New research that is considered “fact” by the general public is still constantly being questioned, reevaluated and reinterpreted as new information comes to light throughout science. Take the very popular example of Pluto. Growing up, it was regarded as fact that Pluto was a planet. However, multiple studies over the past decade have led us to question Pluto’s status among the stars. This has resulted in scientists downgrading Pluto to an object known as a plutoid, basically a dwarf planet. Poor Pluto.
This is something that is fundamental to science; we question everything. Nothing in moving frontiers is too large or too grandiose an idea that it is untouchable in the world of science. This ideal typically goes without the general public noticing and is not a core part of science curricula. This is where the Next Generation Science Standards come into play. They are focusing students to think and question the universe around them.
Students are no longer need to listen to long lectures of how a cell uses mitochondria ‘the powerhouse’ to generate a majority of its ATP. Instead, the Next Generation Science Standards (NGSS) provide a framework for teachers that allows students the ability to craft and manipulate their studies by encouraging critical thinking and problem solving. Now instead of showing that a cell generates energy, The students can ask the question, what caused the cell to evolve into incorporating the mitochondria? From there they will research and formulate their own testable hypothesis. Teachers often work their lesson plan around answering these questions using experiments and hands-on learning.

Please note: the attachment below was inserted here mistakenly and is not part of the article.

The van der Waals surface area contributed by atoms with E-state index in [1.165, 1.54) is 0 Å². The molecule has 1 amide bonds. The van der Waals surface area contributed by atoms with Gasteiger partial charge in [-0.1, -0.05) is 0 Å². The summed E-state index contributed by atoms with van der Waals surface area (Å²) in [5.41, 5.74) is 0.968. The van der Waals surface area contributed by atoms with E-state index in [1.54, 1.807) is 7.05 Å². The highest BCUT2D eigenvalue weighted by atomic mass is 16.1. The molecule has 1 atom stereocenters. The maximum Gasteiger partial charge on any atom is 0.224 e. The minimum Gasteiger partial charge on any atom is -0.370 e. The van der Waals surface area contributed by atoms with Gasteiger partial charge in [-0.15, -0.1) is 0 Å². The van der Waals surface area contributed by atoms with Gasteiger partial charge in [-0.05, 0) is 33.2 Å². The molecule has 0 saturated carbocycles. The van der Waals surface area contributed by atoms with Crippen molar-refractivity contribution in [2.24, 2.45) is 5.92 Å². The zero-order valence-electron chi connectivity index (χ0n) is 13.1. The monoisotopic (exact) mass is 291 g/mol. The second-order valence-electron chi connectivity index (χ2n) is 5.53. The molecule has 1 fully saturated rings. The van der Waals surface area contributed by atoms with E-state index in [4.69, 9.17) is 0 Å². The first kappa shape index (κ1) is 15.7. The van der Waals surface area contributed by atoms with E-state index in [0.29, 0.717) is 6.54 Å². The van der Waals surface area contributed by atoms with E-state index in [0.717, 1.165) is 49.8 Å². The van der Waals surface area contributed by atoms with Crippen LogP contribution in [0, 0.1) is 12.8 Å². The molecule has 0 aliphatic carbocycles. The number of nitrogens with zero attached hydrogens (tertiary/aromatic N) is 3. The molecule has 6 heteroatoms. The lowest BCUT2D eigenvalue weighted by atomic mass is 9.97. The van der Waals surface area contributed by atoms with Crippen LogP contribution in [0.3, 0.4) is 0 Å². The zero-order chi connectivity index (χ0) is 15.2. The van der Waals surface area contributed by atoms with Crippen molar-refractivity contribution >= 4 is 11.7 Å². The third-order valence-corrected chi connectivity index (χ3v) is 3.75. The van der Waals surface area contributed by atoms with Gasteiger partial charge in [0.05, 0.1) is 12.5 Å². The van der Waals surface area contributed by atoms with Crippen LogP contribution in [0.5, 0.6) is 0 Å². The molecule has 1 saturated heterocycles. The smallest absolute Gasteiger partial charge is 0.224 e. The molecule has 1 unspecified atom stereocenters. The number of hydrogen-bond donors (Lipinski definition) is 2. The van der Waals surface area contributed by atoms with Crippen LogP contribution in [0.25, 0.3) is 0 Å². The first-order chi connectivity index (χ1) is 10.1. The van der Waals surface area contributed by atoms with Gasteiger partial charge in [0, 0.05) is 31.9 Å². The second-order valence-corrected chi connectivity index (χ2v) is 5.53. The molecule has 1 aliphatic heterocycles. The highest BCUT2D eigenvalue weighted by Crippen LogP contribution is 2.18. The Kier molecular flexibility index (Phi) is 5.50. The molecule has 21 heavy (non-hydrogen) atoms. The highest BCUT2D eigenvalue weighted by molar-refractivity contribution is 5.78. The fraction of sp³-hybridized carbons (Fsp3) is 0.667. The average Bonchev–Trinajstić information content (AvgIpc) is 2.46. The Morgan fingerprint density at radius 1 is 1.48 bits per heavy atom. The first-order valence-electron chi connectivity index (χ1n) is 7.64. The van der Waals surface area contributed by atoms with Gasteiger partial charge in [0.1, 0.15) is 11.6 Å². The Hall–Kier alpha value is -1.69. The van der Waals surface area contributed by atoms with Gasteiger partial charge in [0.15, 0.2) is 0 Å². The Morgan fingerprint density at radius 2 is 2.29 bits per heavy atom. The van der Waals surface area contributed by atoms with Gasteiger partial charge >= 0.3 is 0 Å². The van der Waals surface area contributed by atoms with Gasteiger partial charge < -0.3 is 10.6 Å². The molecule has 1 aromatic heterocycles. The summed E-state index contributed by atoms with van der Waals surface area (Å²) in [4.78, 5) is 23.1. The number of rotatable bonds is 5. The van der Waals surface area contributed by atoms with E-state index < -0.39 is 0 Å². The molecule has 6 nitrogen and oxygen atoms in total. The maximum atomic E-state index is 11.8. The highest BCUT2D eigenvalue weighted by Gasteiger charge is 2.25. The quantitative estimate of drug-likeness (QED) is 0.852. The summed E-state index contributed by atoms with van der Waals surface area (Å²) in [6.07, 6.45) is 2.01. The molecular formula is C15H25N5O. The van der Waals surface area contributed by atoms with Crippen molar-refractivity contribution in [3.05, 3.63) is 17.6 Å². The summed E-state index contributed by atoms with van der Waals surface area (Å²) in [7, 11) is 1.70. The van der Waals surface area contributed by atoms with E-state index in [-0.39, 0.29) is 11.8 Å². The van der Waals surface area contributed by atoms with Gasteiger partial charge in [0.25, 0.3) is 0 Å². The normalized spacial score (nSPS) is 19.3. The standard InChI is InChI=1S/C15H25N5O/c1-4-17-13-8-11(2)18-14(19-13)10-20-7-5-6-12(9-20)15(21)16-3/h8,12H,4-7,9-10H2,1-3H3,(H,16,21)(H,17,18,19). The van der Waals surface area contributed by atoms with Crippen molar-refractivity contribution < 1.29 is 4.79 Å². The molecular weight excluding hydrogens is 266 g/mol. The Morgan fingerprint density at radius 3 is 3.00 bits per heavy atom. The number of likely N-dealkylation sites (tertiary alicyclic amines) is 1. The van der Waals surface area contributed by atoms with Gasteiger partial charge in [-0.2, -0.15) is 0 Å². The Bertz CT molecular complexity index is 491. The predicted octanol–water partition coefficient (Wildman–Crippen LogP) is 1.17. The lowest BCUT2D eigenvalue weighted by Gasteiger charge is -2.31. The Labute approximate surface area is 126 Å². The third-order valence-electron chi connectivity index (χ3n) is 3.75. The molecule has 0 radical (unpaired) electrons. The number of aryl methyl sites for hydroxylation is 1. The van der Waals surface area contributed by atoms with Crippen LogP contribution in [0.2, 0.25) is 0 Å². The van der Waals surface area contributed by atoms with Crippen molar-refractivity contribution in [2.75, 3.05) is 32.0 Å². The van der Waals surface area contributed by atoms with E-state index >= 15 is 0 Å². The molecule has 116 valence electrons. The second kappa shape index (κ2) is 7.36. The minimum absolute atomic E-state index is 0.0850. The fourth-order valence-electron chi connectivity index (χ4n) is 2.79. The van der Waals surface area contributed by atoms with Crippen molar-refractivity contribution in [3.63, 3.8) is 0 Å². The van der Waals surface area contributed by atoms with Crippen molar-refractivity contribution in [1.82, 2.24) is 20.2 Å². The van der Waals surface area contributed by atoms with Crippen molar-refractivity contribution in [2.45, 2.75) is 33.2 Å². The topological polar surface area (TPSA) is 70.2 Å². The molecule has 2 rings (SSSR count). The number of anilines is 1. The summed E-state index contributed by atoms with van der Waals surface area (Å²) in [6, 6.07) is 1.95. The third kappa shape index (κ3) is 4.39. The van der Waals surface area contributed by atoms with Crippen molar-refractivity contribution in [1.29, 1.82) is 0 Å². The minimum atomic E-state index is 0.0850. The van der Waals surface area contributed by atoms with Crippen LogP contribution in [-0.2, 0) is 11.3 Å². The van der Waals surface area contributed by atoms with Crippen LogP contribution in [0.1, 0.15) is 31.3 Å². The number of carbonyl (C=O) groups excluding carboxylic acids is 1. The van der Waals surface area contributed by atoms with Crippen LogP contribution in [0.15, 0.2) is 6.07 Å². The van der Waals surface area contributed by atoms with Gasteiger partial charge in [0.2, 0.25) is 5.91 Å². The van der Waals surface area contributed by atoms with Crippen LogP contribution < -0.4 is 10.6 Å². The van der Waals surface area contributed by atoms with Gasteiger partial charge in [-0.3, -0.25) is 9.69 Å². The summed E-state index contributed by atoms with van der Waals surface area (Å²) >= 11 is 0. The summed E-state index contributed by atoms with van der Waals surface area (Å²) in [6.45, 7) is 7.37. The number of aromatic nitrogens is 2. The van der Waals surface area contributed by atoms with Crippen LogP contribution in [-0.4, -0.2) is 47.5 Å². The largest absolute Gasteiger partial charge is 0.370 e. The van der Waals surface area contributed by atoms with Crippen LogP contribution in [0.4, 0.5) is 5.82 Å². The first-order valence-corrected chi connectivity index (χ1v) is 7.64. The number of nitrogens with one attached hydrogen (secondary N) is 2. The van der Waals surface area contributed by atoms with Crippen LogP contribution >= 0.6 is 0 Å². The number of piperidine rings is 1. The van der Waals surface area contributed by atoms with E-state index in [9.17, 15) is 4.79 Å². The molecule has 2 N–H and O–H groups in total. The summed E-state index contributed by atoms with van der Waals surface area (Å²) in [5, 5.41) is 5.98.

Scientists focus on questioning and explanation. This is the basis of any scientific study. Crafting a question that needs explanation; creating a hypothesis to explain this question; testing this hypothesis, and revising until you have finally understand the phenomena you are questioning. This process is not one to be taught through the memorization of facts or the constant testing of students, but rather has to be fostered in the students themselves.
The NGSS stresses critical thinking and problem solving through experience based learning. The NGSS does not regulate the material you teach in your classroom. Rather it provides an overview of what students should know and be able to do. This shift is a big challenge; with so much information a Google search away, we need to teach students how to comprehend and evaluate the information they find. Not just be able to regurgitate and summarize the facts they read every day.